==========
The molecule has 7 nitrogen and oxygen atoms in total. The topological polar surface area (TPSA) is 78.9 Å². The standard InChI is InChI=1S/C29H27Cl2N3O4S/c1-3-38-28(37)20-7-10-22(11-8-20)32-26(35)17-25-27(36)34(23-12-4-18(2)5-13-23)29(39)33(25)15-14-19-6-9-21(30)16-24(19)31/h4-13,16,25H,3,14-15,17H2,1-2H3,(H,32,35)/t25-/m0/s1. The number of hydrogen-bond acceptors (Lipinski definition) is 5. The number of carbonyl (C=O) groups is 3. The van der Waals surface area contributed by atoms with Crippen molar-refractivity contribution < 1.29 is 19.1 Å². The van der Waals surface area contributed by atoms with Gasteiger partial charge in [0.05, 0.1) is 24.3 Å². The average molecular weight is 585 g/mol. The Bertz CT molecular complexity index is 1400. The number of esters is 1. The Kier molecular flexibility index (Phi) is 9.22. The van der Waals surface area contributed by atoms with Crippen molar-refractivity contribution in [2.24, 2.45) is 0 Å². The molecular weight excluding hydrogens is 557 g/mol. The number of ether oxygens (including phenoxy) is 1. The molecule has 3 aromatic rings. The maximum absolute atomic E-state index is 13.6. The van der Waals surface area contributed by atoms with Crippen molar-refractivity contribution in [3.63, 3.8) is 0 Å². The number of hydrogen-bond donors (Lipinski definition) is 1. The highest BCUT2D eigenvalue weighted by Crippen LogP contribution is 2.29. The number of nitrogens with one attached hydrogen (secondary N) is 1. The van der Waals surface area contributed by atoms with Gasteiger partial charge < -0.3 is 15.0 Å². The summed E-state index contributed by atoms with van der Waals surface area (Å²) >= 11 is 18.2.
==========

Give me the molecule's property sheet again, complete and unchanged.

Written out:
The molecule has 7 nitrogen and oxygen atoms in total. The topological polar surface area (TPSA) is 78.9 Å². The standard InChI is InChI=1S/C29H27Cl2N3O4S/c1-3-38-28(37)20-7-10-22(11-8-20)32-26(35)17-25-27(36)34(23-12-4-18(2)5-13-23)29(39)33(25)15-14-19-6-9-21(30)16-24(19)31/h4-13,16,25H,3,14-15,17H2,1-2H3,(H,32,35)/t25-/m0/s1. The number of hydrogen-bond acceptors (Lipinski definition) is 5. The number of carbonyl (C=O) groups is 3. The van der Waals surface area contributed by atoms with Crippen molar-refractivity contribution < 1.29 is 19.1 Å². The van der Waals surface area contributed by atoms with Gasteiger partial charge in [0.05, 0.1) is 24.3 Å². The average molecular weight is 585 g/mol. The Bertz CT molecular complexity index is 1400. The number of esters is 1. The Kier molecular flexibility index (Phi) is 9.22. The van der Waals surface area contributed by atoms with Crippen molar-refractivity contribution in [2.24, 2.45) is 0 Å². The molecular weight excluding hydrogens is 557 g/mol. The number of ether oxygens (including phenoxy) is 1. The molecule has 3 aromatic rings. The maximum absolute atomic E-state index is 13.6. The van der Waals surface area contributed by atoms with Crippen molar-refractivity contribution in [3.63, 3.8) is 0 Å². The number of hydrogen-bond donors (Lipinski definition) is 1. The highest BCUT2D eigenvalue weighted by Crippen LogP contribution is 2.29. The number of nitrogens with one attached hydrogen (secondary N) is 1. The van der Waals surface area contributed by atoms with Gasteiger partial charge < -0.3 is 15.0 Å². The summed E-state index contributed by atoms with van der Waals surface area (Å²) >= 11 is 18.2.